Being an obedient child-consumer of the late 1970s and early 1980s, I had my share of toys, most impressive of which was my Star Wars collection. However, my favorite toys lived at my dad’s, out of my reach during the school week (this would later remind me of a kid boasting, “I have a girlfriend, you don’t know her though, she lives in Canada”). The disparate toys and one-off action figures that lived with me at my mom’s during the week were no match for Aaron’s collection. He had the best stuff, like Playmobil and Lego sets. He had Micronauts, Power Lords, Rom: Spaceknight, and Pulsar: The Ultimate Man of Adventure—the latter being a favorite of mine with his visible pumping circulatory system. We’d play with Aaron’s nearly life-size Shogun Godzilla launching its fists at the giant Rodan toy. He even had rarities like the Elastic Casper the Friendly Ghost and Stretch Octopus, both from the Stretch Armstrong species of toys. I was once allowed to borrow the Stretch Octopus overnight, but only after employing the oft heard kid logic, “C’mon you get to play with it all the time!” This plea also worked for getting turns on the Atari. Later, Aaron’s shelves would become populated with armies of G.I. Joe figures and Transformers and I was covetous of them all. Aaron was the kid who got Hot Wheels, Transformers, and Laser Tag; I was the kid who got Matchbox, Gobots, and Photon.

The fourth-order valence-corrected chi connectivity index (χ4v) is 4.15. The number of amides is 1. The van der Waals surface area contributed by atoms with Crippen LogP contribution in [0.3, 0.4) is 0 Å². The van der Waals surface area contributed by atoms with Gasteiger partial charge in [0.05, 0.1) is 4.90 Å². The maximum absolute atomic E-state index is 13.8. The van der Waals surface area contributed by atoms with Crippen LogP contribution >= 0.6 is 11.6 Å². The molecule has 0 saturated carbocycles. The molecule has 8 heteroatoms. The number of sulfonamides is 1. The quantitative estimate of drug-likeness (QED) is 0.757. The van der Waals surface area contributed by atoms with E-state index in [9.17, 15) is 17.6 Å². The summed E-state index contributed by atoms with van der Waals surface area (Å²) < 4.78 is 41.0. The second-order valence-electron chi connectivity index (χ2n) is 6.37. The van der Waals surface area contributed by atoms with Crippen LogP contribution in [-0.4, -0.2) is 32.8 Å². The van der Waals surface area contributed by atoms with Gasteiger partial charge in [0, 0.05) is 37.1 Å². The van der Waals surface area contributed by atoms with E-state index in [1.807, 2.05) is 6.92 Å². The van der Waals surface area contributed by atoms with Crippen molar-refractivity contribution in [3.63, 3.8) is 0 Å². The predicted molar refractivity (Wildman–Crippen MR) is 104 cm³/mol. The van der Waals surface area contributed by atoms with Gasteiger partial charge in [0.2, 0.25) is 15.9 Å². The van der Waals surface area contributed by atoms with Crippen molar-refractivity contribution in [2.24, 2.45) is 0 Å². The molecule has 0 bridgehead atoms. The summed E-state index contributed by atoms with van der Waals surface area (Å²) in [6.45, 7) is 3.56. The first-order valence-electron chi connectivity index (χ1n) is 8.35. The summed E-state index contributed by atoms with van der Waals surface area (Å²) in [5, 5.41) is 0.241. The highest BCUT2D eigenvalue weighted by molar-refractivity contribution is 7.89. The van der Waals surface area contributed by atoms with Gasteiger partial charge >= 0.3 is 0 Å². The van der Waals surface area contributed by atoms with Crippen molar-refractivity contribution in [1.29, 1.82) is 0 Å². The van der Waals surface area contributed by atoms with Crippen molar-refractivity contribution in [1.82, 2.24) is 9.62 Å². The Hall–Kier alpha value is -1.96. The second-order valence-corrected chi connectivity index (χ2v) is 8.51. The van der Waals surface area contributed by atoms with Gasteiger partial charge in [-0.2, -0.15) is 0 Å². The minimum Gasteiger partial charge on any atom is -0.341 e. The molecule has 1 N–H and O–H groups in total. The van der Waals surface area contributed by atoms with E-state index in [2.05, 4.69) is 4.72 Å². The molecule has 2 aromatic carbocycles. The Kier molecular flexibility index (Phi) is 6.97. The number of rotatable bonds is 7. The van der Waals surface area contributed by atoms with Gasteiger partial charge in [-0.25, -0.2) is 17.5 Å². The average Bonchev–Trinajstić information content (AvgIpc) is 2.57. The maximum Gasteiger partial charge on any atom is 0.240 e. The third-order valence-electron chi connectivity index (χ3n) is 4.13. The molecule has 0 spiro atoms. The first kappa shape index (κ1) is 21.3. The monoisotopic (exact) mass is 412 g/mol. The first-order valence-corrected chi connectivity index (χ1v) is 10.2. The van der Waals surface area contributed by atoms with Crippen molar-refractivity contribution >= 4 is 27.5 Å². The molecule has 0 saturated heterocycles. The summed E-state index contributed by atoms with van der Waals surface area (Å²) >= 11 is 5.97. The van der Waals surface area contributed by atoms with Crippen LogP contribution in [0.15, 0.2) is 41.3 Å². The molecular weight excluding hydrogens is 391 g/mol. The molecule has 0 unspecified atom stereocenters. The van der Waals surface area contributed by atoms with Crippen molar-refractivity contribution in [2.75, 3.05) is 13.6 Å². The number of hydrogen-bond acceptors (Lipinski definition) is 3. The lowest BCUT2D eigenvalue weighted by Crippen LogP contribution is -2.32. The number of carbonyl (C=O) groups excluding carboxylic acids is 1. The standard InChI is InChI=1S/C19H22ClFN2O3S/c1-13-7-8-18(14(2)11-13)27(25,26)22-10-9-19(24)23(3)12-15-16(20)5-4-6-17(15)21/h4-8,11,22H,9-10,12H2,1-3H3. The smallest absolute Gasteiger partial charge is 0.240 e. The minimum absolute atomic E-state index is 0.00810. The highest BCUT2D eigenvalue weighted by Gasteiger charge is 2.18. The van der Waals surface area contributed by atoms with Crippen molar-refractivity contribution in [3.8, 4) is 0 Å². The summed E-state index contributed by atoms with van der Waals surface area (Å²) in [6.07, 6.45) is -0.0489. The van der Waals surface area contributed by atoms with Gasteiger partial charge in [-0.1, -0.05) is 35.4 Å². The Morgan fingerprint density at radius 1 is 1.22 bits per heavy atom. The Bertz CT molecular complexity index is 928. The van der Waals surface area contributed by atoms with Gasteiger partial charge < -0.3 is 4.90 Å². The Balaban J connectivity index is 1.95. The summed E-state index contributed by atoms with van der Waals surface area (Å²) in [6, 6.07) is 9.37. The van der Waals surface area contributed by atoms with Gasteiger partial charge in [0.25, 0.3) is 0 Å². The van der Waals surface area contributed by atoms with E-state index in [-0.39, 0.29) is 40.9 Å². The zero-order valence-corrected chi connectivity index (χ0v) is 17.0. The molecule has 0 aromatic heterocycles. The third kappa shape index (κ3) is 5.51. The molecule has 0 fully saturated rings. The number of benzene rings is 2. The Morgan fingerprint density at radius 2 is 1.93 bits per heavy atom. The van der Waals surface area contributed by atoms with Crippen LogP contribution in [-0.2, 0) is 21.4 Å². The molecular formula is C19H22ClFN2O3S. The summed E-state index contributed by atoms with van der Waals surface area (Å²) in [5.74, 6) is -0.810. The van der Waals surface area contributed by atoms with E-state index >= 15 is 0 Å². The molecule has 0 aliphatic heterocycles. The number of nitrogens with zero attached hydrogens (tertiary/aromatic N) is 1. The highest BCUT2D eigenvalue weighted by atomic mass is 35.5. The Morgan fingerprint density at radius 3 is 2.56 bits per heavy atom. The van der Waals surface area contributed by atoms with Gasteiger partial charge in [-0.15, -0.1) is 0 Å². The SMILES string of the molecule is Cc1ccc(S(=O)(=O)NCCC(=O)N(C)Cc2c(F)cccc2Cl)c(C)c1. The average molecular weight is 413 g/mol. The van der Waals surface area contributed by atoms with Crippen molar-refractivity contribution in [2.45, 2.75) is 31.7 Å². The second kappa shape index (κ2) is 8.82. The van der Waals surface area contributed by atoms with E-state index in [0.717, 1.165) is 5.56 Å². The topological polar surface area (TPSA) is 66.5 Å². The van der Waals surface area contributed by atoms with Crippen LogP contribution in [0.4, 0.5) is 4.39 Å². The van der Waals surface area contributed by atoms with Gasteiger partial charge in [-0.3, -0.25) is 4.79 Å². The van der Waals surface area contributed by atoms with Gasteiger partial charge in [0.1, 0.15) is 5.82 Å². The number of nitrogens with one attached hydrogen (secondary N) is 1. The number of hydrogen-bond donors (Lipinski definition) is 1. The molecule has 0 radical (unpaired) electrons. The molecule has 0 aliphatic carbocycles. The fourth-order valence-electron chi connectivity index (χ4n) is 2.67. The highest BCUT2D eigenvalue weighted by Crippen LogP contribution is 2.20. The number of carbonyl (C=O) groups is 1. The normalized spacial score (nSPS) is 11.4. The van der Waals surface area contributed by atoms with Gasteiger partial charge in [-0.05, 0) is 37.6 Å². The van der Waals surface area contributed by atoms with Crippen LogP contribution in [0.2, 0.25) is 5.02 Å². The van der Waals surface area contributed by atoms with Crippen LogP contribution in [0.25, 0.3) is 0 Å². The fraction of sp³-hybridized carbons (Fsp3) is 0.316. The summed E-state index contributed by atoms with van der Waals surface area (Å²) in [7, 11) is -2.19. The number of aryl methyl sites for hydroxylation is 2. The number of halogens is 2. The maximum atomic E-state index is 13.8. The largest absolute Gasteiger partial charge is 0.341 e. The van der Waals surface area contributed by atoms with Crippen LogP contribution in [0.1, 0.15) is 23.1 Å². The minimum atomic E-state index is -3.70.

Not unlike the little brother, I’d sometimes receive hand-me-downs from Aaron. While recovering from a major hip surgery that left me bedridden for an extended period, Aaron’s father installed their old Pong unit on a television set in my bedroom. When I’d recovered, I’d be back with Aaron in front of his television playing Atari, but during my convalescence, Pong was a perfect remedy for the boredom. It was also from Aaron that I’d received my first bicycle, a red huffy that he’d grown out of. In addition to the gift of the bike, Aaron’s father offered to teach me to ride, patiently jogging along with one hand on my back as I wobbled down the street trying to balance myself. I recall the day I felt his hand l let go as I rode off by myself; that first sensation like flight. These gestures were very much appreciated and are among my fondest memories. In those days, Aaron’s family truly felt like an extension of my own. We were inseparable. Come Halloween, we’d coordinate our cheap Ben Cooper costumes, me playing the Stormtrooper to his Darth Vader. He was the big brother I never had.